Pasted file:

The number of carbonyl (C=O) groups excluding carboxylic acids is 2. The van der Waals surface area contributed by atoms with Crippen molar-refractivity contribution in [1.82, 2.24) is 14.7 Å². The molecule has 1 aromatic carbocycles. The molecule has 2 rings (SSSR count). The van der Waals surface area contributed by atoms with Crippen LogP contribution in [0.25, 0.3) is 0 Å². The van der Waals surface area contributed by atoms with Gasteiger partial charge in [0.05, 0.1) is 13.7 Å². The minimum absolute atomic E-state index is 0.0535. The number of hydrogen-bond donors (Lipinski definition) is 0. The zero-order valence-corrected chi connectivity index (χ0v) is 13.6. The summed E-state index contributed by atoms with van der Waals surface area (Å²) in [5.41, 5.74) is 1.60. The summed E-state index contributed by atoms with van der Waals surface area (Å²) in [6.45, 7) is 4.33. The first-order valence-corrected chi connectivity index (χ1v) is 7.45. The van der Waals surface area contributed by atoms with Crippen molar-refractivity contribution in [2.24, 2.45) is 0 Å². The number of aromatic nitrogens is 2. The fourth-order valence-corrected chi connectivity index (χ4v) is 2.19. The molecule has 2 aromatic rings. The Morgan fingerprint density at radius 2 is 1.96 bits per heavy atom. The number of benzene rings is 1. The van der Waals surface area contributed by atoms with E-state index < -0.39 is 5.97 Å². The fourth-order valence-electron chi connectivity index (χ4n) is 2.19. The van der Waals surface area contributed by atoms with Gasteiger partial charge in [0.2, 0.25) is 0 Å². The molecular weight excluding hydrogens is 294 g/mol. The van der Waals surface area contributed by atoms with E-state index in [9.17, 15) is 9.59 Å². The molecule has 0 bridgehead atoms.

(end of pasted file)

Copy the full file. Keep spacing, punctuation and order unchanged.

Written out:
The number of carbonyl (C=O) groups excluding carboxylic acids is 2. The van der Waals surface area contributed by atoms with Crippen molar-refractivity contribution in [1.82, 2.24) is 14.7 Å². The molecule has 1 aromatic carbocycles. The molecule has 2 rings (SSSR count). The van der Waals surface area contributed by atoms with Crippen LogP contribution in [0.25, 0.3) is 0 Å². The van der Waals surface area contributed by atoms with Gasteiger partial charge in [0.05, 0.1) is 13.7 Å². The minimum absolute atomic E-state index is 0.0535. The number of hydrogen-bond donors (Lipinski definition) is 0. The zero-order valence-corrected chi connectivity index (χ0v) is 13.6. The summed E-state index contributed by atoms with van der Waals surface area (Å²) in [5.41, 5.74) is 1.60. The summed E-state index contributed by atoms with van der Waals surface area (Å²) in [6.45, 7) is 4.33. The first-order valence-corrected chi connectivity index (χ1v) is 7.45. The van der Waals surface area contributed by atoms with Crippen molar-refractivity contribution in [2.24, 2.45) is 0 Å². The number of aromatic nitrogens is 2. The fourth-order valence-corrected chi connectivity index (χ4v) is 2.19. The molecule has 2 aromatic rings. The Morgan fingerprint density at radius 2 is 1.96 bits per heavy atom. The number of benzene rings is 1. The van der Waals surface area contributed by atoms with E-state index < -0.39 is 5.97 Å². The fourth-order valence-electron chi connectivity index (χ4n) is 2.19. The van der Waals surface area contributed by atoms with Gasteiger partial charge in [0.2, 0.25) is 0 Å². The molecular weight excluding hydrogens is 294 g/mol. The van der Waals surface area contributed by atoms with E-state index in [9.17, 15) is 9.59 Å². The molecule has 0 bridgehead atoms.